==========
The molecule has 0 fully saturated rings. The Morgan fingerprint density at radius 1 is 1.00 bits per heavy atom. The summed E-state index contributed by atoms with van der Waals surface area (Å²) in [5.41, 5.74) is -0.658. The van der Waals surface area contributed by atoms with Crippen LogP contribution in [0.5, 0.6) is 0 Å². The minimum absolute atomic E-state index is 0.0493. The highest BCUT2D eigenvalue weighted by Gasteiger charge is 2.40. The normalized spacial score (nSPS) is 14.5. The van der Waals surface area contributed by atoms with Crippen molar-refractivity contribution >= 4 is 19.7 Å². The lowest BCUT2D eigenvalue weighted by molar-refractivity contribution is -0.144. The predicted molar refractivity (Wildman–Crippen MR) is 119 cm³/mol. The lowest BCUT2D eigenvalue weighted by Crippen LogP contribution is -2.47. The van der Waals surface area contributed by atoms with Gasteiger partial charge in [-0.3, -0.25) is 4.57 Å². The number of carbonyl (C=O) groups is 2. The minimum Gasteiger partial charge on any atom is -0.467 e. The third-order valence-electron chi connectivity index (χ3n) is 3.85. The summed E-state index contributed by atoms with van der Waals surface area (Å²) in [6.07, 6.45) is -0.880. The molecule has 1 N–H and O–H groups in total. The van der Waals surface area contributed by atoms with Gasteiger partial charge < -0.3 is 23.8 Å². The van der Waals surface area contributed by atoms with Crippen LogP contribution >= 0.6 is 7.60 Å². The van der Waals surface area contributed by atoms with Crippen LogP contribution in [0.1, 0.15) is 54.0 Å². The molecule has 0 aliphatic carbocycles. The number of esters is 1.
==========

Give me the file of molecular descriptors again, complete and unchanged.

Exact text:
The molecule has 0 fully saturated rings. The Morgan fingerprint density at radius 1 is 1.00 bits per heavy atom. The summed E-state index contributed by atoms with van der Waals surface area (Å²) in [5.41, 5.74) is -0.658. The van der Waals surface area contributed by atoms with Crippen LogP contribution in [0.5, 0.6) is 0 Å². The minimum absolute atomic E-state index is 0.0493. The highest BCUT2D eigenvalue weighted by Gasteiger charge is 2.40. The normalized spacial score (nSPS) is 14.5. The van der Waals surface area contributed by atoms with Crippen molar-refractivity contribution >= 4 is 19.7 Å². The lowest BCUT2D eigenvalue weighted by molar-refractivity contribution is -0.144. The predicted molar refractivity (Wildman–Crippen MR) is 119 cm³/mol. The lowest BCUT2D eigenvalue weighted by Crippen LogP contribution is -2.47. The van der Waals surface area contributed by atoms with Gasteiger partial charge in [-0.3, -0.25) is 4.57 Å². The number of carbonyl (C=O) groups is 2. The minimum Gasteiger partial charge on any atom is -0.467 e. The third-order valence-electron chi connectivity index (χ3n) is 3.85. The summed E-state index contributed by atoms with van der Waals surface area (Å²) in [6.07, 6.45) is -0.880. The molecule has 1 N–H and O–H groups in total. The van der Waals surface area contributed by atoms with Gasteiger partial charge < -0.3 is 23.8 Å². The van der Waals surface area contributed by atoms with Crippen LogP contribution >= 0.6 is 7.60 Å². The van der Waals surface area contributed by atoms with Crippen LogP contribution in [0.1, 0.15) is 54.0 Å². The molecule has 0 aliphatic carbocycles. The number of esters is 1.